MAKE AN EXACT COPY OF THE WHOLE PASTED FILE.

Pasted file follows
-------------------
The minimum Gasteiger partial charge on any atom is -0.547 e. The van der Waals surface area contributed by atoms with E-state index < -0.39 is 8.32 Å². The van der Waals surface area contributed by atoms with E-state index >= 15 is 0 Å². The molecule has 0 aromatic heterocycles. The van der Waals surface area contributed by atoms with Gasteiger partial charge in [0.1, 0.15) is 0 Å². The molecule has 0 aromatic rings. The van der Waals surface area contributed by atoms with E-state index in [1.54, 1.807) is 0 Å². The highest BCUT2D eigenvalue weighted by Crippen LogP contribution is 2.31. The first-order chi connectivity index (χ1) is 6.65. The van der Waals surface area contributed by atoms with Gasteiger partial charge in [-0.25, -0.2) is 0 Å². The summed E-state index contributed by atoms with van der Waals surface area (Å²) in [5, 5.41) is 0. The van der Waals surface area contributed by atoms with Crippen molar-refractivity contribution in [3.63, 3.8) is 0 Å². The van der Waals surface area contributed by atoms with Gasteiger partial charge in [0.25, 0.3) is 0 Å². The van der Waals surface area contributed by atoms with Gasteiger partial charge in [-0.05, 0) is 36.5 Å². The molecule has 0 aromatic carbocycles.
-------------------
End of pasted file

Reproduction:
The minimum Gasteiger partial charge on any atom is -0.547 e. The van der Waals surface area contributed by atoms with E-state index < -0.39 is 8.32 Å². The van der Waals surface area contributed by atoms with E-state index >= 15 is 0 Å². The molecule has 0 aromatic heterocycles. The van der Waals surface area contributed by atoms with Gasteiger partial charge in [0.1, 0.15) is 0 Å². The molecule has 0 aromatic rings. The van der Waals surface area contributed by atoms with E-state index in [1.54, 1.807) is 0 Å². The highest BCUT2D eigenvalue weighted by Crippen LogP contribution is 2.31. The first-order chi connectivity index (χ1) is 6.65. The van der Waals surface area contributed by atoms with Gasteiger partial charge in [-0.25, -0.2) is 0 Å². The summed E-state index contributed by atoms with van der Waals surface area (Å²) in [5, 5.41) is 0. The van der Waals surface area contributed by atoms with Crippen molar-refractivity contribution in [3.63, 3.8) is 0 Å². The van der Waals surface area contributed by atoms with Gasteiger partial charge in [0.25, 0.3) is 0 Å². The van der Waals surface area contributed by atoms with Gasteiger partial charge in [-0.05, 0) is 36.5 Å². The molecule has 0 aromatic carbocycles.